Nanowastes and the environment: Using mercury as an example pollutant to assess the environmental fate of chemicals adsorbed onto manufactured nanomaterials
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Emerging nanotechnologies hold great promise for creating new means of detecting pollutants, cleaning polluted waste streams, and recovering materials before they become wastes, thereby protecting environmental quality. Studies focusing on the different advantages of nanoscience and nanotechnology abound in the literature, but less research effort seems to be directed toward studying the fate and potential impacts of wastes that will be generated by this technology. Using a combination of biogeochemical and toxicological methods, we conducted a preliminary investigation of the potential environmental fate of Hg as an example pollutant bound to nanomaterials used in treatment of gas effluents. Methylation of Hg sorbed onto SiO(2)-TiO(2) nanocomposites was used as a proxy for Hg bioavailability to sedimentary microorganisms, and the FluoroMetPLATE assay was used to assess the toxicity of both virgin and Hg-loaded SiO(2)-TiO(2) nanocomposites. Our results show that the bioavailability of Hg sorbed onto SiO(2)-TiO(2) nanocomposites to sedimentary microorganisms is pH dependent, with decreasing reaction rates as the pH increases from 4 to 6. Toxicity tests conducted using liquid extracts obtained by leaching of Hg-loaded SiO(2)-TiO(2) nanocomposites with the synthetic precipitation leaching procedure solution showed an average inhibition of 84% (vs 57% for virgin SiO(2)-TiO(2) nanocomposites). These results suggest that Hg sorbed onto engineered nanoparticles could become bioavailable and toxic if introduced into natural systems. Accordingly, studies focusing on the environmental implications of nanomaterials should include determination of the fate and impacts of pollutants that enter the environment bound to engineered nanomaterials.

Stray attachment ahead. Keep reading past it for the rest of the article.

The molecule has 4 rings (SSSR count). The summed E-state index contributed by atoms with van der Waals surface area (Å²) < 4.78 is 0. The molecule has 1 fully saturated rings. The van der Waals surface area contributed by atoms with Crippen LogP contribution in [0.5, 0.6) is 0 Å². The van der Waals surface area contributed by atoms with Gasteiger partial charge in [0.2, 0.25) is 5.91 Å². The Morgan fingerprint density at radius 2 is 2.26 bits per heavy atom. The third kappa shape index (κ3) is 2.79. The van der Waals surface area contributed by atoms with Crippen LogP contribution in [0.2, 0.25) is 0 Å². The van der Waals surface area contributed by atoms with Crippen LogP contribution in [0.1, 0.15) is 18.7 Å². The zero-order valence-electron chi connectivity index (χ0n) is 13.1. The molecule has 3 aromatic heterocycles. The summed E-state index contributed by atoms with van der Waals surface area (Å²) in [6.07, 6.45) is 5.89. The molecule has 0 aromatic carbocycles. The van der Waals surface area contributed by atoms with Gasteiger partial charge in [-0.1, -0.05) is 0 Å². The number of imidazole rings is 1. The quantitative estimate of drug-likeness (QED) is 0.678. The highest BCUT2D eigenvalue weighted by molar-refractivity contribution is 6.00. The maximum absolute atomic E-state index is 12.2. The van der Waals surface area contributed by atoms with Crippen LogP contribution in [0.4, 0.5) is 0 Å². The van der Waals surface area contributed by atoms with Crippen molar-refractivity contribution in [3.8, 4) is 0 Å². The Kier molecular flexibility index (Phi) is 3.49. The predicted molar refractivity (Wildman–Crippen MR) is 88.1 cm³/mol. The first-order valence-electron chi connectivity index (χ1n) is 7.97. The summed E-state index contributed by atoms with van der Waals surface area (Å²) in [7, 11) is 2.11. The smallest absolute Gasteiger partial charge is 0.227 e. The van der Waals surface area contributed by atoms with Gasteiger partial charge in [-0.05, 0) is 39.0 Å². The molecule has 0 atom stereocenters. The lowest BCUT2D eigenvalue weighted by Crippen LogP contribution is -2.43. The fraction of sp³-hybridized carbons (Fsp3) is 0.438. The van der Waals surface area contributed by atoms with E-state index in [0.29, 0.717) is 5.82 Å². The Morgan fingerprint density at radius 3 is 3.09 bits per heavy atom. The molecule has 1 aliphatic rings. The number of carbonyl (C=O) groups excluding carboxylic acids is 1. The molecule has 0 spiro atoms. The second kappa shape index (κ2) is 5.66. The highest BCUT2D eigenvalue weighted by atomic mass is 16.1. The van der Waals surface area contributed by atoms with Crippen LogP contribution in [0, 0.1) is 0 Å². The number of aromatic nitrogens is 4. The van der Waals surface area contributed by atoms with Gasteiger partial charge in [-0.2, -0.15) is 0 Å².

author list (cited authors)
Gao, J., Bonzongo, J. J., Bitton, G., Li, Y., & Wu, C.